Target 11 Investigation: a grave mistake?

A local woman is taking a cemetery to court over what she is calling a grave mistake.

It began more than a decade ago when her husband passed away and she purchased burial plots.

But now she said the new cemetery owners won’t honor her old agreement.

She reached out to Target 11 Investigator Rick Earle.

“My husband is buried here. I’ll be buried here. That’s our bench. That’s our tree the grandchildren planted,” said Patsy Schaal, who purchased these burial plots at the Mt. Lebanon Cemetery shortly after her husband died in 2013.

Schaal: I raised my family in Mt. Lebanon, so that’s where we wanted to purchase our burial sites.  And I went to Mt. Lebanon cemetery, met some very nice people.

Earle: And found a great spot?

Schaal:  I did, it’s beautiful.

Schaal purchased six plots and a cremation area, enough she said for her entire family.

Schaal and her attorney showed Earle a copy of the agreement from 2013.

“You actually see here where it was actually signed by the sales agent of the cemetery, and it was also signed by the groundskeeper for the cemetery.  You can see where it has the dimensions for plots,” said Attorney Nick Miller, who’s working with Schaal to rectify the situation.

But during a visit last year, Schaal discovered that a headstone had been placed on her plot.

“I was surprised, and I was concerned because the stone was over onto the area that I considered mine and that fit my measurements that I had been given. So that’s what really started the problem,” said Schaal.

Schaal reached out to the new owners.

She said they told her she didn’t own the land that she thought she had purchased a decade ago.

Schaal: Those aren’t the dimensions. There was a mistake.

Earle: What was your reaction?

Schaal:  I was like stunned.

Schaal told Earle that the new cemetery owner was shortening her plot by about 12 feet.

Schaal said she attempted to work out an agreement, but claims the cemetery wouldn’t budge.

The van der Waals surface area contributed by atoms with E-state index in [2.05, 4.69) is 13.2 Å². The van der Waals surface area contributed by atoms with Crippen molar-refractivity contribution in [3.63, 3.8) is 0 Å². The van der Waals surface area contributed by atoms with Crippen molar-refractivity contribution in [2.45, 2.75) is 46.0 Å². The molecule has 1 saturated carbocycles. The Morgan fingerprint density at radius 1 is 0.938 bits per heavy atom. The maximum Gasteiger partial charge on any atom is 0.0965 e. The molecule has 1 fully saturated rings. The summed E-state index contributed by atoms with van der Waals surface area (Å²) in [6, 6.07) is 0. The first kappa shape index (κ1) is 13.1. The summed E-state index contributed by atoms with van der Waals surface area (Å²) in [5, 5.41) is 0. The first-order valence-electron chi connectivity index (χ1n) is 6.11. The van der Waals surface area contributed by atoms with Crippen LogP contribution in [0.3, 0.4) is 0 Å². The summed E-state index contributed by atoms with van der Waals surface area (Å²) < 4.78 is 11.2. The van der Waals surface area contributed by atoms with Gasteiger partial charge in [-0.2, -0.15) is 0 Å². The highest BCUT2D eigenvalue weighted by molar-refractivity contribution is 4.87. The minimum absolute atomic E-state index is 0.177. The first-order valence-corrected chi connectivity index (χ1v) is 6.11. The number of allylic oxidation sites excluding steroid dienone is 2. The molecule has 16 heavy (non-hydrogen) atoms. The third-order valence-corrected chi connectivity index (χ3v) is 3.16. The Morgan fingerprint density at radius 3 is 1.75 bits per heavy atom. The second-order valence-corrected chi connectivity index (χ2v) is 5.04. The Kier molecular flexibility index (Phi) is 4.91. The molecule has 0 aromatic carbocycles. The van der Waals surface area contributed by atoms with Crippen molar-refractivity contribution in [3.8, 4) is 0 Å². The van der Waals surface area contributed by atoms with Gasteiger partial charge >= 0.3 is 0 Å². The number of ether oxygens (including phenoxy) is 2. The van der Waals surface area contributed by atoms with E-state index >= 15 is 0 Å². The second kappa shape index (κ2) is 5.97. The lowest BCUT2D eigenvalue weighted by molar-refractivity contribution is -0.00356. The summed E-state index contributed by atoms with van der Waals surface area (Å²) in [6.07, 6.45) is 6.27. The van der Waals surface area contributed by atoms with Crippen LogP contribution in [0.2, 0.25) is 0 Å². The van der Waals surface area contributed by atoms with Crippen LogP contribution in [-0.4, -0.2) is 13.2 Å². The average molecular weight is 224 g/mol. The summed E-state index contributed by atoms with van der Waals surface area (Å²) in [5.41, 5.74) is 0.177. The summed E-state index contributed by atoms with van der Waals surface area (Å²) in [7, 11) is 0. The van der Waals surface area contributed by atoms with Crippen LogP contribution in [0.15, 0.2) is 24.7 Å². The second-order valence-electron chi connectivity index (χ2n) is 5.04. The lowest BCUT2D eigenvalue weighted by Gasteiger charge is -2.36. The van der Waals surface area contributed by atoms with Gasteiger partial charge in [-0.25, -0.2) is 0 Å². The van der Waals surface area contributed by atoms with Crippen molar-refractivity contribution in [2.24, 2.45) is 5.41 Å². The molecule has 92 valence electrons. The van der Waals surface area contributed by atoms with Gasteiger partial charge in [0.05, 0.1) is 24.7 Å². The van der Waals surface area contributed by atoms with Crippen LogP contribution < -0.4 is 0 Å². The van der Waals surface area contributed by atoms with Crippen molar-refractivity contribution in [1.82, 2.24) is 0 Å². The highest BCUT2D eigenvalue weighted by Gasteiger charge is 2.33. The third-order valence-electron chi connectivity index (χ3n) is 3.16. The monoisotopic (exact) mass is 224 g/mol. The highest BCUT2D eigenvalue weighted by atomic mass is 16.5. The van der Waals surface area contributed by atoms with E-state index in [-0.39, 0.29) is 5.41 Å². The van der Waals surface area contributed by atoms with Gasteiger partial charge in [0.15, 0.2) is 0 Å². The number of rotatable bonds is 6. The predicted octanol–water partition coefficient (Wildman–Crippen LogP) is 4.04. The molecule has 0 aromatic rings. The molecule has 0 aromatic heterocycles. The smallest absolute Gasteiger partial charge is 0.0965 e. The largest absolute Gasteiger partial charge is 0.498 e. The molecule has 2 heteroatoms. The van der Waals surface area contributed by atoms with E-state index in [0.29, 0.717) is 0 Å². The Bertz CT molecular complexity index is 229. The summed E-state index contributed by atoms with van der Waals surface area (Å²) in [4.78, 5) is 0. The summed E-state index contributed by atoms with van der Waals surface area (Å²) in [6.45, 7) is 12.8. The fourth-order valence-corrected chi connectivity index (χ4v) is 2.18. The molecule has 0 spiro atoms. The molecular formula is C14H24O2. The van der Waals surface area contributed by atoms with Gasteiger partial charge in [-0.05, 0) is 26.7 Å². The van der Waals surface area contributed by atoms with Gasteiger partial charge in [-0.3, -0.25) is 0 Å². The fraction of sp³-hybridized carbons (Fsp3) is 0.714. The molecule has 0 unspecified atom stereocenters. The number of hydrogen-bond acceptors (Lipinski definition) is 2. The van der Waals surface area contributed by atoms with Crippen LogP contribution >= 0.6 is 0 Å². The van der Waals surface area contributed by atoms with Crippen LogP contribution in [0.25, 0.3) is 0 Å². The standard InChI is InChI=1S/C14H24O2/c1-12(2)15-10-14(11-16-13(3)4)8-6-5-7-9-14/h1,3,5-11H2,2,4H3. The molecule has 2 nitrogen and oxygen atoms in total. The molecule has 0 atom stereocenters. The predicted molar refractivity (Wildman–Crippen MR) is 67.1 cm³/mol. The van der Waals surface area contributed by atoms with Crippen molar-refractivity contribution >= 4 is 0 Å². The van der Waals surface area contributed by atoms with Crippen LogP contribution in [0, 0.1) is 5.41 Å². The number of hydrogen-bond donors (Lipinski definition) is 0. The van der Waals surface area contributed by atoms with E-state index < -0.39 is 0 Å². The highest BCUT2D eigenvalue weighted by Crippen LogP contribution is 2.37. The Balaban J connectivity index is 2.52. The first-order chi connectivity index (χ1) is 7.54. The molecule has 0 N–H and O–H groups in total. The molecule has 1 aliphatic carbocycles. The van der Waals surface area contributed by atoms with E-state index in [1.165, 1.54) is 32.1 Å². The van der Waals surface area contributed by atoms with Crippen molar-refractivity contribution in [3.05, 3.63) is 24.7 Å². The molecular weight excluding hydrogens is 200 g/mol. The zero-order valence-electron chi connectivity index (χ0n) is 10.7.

“It’s frustrating. It is anger-producing. It’s frustrating and makes you sad,” said Schaal.

Schaal has now filed a civil lawsuit against Stonemor, the owner of the cemetery.

“They’re trying to say that there are no sizes. They’re trying to say that there are no boundary lines. That there is no actual plot sizes here. That you only have the right to be interred somewhere on the cemetery property,” said Schaal’s attorney Nick Miller.

“I don’t know if the rules changed somewhere along the line, but they changed after I had my agreement, so I don’t know how to explain their behavior,” said Schaal.

Earle went to the cemetery office and the manager said he couldn’t comment on the case.  Earle also reached out to Stonemor, and a spokesperson said the situation is being handled in the court system.

And according to Court documents obtained by Target 11, Stonemor contends Schaal does not own any legal right to property in the cemetery, and that lots do not contain any contractually guaranteed dimensions.

Earle: To you, it’s black and white?

Schaal: To me it’s black and white and I’ve got the papers to establish that with signatures on them. So I’m not sure how they dispute that or argue that point.

Schaal says she isn’t backing down.

“When you get to a certain age you realize your own mortality and I need this settled.  I thought it was settled ten years ago.  So I want this to be settled. I want those areas marked properly,” said Schaal.

As the legal wrangling continues with no apparent resolution in the works, it will likely be up to a jury to decide if there are defined perimeters for those burial plots or not.

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